1. What are you currently reading?
Kick Kennedy: The Charmed Life and Tragic Death of the Favorite Kennedy Daughter by Barbara Leaming. Kathleen ("Kick") was the second daughter of Joseph and Rose Kennedy. She had a style and personality that naturally drew people to her. A close confidante of her brother Jack, she was sophisticated beyond her years and yet still very much the Boston convent girl.
When Joseph Kennedy was named ambassador to England, Kick took London by storm. Fleet Street deemed her "The Little American Girl," and published photos of her on society pages, attending embassy parties and doing charity work. Young aristocratic men flocked to her, and that's where the trouble starts.
For in the 1930s and 40s, Catholic girls were expected to marry Catholic boys. All the boys in Kick's London set were titled and Anglican. Wartime heightened passions, and she falls for England's most eligible bachelor, William Cavendish, Marquess of Hartington. Or "Billy" as he was to Kick. It's a recipe for heartache.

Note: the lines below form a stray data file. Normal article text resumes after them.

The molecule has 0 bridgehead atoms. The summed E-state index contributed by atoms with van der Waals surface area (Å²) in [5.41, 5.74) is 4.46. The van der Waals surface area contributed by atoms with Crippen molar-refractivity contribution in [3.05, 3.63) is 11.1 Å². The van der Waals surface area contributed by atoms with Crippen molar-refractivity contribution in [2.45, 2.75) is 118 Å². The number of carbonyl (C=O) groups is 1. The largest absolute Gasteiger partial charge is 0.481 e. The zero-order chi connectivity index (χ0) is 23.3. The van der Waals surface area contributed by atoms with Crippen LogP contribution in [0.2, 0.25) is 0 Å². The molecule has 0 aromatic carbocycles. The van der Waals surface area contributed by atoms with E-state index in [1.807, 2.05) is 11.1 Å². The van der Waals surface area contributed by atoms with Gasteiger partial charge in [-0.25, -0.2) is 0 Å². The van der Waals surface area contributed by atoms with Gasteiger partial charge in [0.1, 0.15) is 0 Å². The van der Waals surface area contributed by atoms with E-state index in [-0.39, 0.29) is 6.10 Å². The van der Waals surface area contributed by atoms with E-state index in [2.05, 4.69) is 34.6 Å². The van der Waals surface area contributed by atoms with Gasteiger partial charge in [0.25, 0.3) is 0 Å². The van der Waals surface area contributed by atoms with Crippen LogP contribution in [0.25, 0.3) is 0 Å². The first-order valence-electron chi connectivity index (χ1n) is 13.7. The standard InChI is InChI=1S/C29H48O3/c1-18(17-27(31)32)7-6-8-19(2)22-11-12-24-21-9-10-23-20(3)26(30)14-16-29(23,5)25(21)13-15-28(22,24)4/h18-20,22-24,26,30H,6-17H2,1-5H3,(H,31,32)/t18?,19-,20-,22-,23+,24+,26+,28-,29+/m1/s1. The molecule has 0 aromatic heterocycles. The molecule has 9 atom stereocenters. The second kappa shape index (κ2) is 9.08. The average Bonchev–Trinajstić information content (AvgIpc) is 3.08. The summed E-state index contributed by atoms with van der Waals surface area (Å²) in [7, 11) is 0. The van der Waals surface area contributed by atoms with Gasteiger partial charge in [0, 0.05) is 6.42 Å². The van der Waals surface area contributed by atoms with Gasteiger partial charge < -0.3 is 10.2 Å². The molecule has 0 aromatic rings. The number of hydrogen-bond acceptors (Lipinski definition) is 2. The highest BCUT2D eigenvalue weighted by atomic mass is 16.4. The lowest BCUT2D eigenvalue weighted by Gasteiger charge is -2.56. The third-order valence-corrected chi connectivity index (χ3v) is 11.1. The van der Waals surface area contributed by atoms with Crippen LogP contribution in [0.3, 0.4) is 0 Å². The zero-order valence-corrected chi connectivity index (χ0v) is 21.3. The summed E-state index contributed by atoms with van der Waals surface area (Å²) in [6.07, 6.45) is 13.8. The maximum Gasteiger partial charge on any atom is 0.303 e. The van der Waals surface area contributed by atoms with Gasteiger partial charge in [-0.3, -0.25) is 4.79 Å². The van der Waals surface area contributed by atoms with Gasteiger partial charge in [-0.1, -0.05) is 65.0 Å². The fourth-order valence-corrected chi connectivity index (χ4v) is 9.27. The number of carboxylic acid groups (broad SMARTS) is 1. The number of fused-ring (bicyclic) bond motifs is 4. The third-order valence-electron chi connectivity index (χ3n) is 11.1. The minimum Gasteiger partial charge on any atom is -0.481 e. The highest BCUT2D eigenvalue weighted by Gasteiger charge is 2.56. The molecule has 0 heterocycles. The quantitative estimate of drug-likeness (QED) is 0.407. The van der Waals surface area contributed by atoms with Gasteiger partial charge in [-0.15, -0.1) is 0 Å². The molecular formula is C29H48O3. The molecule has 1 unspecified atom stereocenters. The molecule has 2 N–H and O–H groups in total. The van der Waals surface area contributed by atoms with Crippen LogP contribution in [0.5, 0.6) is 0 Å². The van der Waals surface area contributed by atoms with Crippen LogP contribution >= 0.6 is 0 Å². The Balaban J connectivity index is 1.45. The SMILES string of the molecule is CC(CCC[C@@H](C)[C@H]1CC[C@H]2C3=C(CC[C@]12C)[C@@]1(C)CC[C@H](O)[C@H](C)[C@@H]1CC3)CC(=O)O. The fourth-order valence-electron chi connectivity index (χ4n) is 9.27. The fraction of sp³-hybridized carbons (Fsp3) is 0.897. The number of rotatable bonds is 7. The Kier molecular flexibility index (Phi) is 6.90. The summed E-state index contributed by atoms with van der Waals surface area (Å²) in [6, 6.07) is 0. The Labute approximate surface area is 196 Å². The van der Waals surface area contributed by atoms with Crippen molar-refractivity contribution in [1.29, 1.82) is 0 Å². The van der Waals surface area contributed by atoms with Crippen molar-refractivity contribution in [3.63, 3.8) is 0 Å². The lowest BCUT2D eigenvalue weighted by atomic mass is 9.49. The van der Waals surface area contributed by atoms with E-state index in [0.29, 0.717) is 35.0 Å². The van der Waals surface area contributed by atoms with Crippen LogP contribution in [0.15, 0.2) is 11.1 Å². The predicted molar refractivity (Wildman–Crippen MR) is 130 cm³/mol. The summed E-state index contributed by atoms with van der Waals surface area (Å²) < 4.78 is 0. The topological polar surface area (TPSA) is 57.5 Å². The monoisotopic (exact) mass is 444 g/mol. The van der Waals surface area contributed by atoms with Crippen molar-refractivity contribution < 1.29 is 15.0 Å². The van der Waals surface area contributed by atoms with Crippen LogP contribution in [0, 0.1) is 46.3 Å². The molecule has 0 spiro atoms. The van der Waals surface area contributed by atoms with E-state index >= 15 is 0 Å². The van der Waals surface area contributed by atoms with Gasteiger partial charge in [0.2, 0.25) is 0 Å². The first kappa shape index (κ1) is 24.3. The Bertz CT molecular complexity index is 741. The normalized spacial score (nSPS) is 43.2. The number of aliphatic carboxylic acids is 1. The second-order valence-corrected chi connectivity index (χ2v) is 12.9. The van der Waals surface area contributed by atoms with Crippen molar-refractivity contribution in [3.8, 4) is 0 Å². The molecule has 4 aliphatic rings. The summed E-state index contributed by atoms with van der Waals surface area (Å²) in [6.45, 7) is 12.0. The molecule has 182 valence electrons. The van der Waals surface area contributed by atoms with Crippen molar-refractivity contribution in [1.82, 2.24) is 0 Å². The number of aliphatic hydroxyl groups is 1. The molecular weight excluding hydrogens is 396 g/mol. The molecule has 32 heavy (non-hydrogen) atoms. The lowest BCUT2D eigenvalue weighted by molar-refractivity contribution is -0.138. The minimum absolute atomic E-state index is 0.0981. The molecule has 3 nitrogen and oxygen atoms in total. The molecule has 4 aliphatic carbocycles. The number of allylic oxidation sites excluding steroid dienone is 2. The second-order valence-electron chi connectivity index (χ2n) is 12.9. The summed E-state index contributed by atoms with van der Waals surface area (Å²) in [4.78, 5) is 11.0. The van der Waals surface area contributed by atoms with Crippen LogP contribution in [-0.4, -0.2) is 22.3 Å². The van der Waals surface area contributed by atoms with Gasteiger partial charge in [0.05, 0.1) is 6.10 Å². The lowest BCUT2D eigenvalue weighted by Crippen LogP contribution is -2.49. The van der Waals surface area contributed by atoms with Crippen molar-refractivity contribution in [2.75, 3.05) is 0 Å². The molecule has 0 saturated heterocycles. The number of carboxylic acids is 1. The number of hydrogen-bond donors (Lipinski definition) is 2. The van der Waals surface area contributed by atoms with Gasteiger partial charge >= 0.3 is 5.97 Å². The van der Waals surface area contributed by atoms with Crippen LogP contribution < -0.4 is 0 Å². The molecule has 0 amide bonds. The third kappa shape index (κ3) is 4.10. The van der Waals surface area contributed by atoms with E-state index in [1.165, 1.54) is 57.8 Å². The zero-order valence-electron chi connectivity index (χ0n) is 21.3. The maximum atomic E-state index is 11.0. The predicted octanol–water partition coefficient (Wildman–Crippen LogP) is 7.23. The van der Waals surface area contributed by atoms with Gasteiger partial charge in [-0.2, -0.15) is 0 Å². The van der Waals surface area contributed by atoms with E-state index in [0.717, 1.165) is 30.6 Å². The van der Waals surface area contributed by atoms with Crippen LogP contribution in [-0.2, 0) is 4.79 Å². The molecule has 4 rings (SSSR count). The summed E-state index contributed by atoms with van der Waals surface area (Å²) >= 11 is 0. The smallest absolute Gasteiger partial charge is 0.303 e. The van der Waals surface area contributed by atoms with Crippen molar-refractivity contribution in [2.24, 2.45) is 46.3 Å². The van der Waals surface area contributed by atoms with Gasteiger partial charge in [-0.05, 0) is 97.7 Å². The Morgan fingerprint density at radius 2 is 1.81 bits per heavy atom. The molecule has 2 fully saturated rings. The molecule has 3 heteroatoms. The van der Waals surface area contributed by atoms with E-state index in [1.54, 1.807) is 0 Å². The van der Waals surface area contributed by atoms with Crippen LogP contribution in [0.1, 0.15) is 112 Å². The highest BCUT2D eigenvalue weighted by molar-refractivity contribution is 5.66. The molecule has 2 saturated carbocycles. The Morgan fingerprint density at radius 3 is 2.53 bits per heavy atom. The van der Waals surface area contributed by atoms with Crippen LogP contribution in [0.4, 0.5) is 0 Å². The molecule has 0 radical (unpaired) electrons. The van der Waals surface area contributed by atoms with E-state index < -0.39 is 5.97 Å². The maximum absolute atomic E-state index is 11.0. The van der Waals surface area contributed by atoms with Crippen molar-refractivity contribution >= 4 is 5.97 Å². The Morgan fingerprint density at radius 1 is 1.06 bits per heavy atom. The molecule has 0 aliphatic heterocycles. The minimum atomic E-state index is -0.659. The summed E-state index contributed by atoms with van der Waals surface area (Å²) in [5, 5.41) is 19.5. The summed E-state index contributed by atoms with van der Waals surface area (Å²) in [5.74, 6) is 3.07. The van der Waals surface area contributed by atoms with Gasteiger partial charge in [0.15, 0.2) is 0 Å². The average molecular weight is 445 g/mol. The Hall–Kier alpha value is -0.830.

This isn't Leaming's first book on the Kennedys. She brings a sure hand to the subject matter, inclusive but not sensational. She places her reader in London society and the Kennedy family at a very particular time. Even though I know the barebones of Kick's story, I am enjoying this book and learning from it.
Barbara was a real woman, a tabloid staple in the 1950s. She was once a natural beauty who quickly found success in Hollywood. She put more effort into offscreen partying than onscreen performance, and consequently threw her career away.
Barbara didn't think about learning her craft, or being a mother to her seldom mentioned son. She concerned herself with clubs, furs and jewelry. Relationships for her were strictly transactional. For a book saturated with sex, there's very little passion and no joy on these pages.
Barbara was one of those people who excused her own bad behavior by saying, "At least I'm honest." Her road to an early grave was inexorable and excruciating. This book, while compulsively readable, was fascinating but not likeable. I'm not sorry I read it, but I don't recommend it.